What Is, And What Causes, Poison Ivy Rash?
Poison ivy, oak and sumac plants are the single most common cause of allergic skin reactions in the United States. They are caused by contact with urushiol (you-ROO-shee-ol), which is found in the sap of the plants. It is a colorless or pale yellow oil that oozes from any cut or crushed part of the plant, including the roots, stems and leaves. The oil is active year round.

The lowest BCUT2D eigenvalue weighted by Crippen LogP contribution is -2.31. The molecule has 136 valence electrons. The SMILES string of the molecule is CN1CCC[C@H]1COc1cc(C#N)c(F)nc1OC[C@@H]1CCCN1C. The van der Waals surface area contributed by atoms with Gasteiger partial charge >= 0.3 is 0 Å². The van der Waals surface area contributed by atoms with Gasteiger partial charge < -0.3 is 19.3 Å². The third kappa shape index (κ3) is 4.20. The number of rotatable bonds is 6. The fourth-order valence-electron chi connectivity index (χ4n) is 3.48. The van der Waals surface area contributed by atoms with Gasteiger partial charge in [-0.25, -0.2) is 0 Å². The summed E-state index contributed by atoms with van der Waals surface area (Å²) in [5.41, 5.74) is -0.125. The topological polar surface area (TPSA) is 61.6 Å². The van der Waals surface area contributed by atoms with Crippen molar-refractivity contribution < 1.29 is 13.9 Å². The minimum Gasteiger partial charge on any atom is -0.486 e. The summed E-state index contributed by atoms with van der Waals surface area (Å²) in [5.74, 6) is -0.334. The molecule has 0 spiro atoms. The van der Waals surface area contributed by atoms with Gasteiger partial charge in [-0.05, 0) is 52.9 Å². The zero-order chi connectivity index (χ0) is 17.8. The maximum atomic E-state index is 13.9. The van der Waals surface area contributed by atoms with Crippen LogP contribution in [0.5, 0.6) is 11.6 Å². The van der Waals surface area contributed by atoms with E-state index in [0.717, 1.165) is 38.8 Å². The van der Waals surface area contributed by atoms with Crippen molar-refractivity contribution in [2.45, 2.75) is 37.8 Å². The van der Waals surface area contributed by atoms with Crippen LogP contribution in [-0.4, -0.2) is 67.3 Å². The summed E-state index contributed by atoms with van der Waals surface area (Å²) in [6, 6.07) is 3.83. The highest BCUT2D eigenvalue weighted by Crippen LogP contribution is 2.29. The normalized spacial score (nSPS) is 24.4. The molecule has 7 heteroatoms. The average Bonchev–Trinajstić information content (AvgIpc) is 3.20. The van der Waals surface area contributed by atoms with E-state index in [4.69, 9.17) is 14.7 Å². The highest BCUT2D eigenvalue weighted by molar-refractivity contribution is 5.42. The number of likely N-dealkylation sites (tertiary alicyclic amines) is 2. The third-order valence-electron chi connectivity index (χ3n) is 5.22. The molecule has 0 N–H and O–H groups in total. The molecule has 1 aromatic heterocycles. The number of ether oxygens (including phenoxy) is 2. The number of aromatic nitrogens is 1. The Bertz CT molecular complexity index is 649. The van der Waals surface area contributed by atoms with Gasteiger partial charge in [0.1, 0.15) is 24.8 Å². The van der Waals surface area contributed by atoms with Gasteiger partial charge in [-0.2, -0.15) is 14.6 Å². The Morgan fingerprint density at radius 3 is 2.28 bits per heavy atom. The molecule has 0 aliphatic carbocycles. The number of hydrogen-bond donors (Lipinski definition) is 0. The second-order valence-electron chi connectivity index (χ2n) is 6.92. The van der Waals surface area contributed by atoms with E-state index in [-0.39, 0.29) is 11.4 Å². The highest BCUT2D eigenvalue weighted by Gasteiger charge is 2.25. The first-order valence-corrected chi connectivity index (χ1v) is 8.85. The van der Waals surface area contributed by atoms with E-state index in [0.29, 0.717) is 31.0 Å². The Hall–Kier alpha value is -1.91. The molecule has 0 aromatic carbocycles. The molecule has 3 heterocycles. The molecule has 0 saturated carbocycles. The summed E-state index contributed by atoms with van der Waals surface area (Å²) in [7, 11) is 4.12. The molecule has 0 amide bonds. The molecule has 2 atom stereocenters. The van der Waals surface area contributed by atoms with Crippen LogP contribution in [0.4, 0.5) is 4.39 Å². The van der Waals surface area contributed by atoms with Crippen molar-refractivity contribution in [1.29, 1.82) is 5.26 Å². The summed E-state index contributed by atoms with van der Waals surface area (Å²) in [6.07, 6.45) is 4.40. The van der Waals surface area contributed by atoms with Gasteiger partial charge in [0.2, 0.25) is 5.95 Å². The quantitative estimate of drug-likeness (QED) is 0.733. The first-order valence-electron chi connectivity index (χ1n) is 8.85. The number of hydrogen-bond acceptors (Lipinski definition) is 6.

Contact with urushiol can occur in three ways: direct, indirect and airborne particles. Direct contact is touching the sap of the toxic plant, while indirect contact involves touching something which has urushiol on it, such as the animal fur, clothes, boots, garden tools, sporting or camping gear or any items that have come in contact with the plant (including your hands). Airborne urushiol particles, such as burning plants or spray from a weed whacker, may also contact the skin or be inhaled, causing internal inflammation.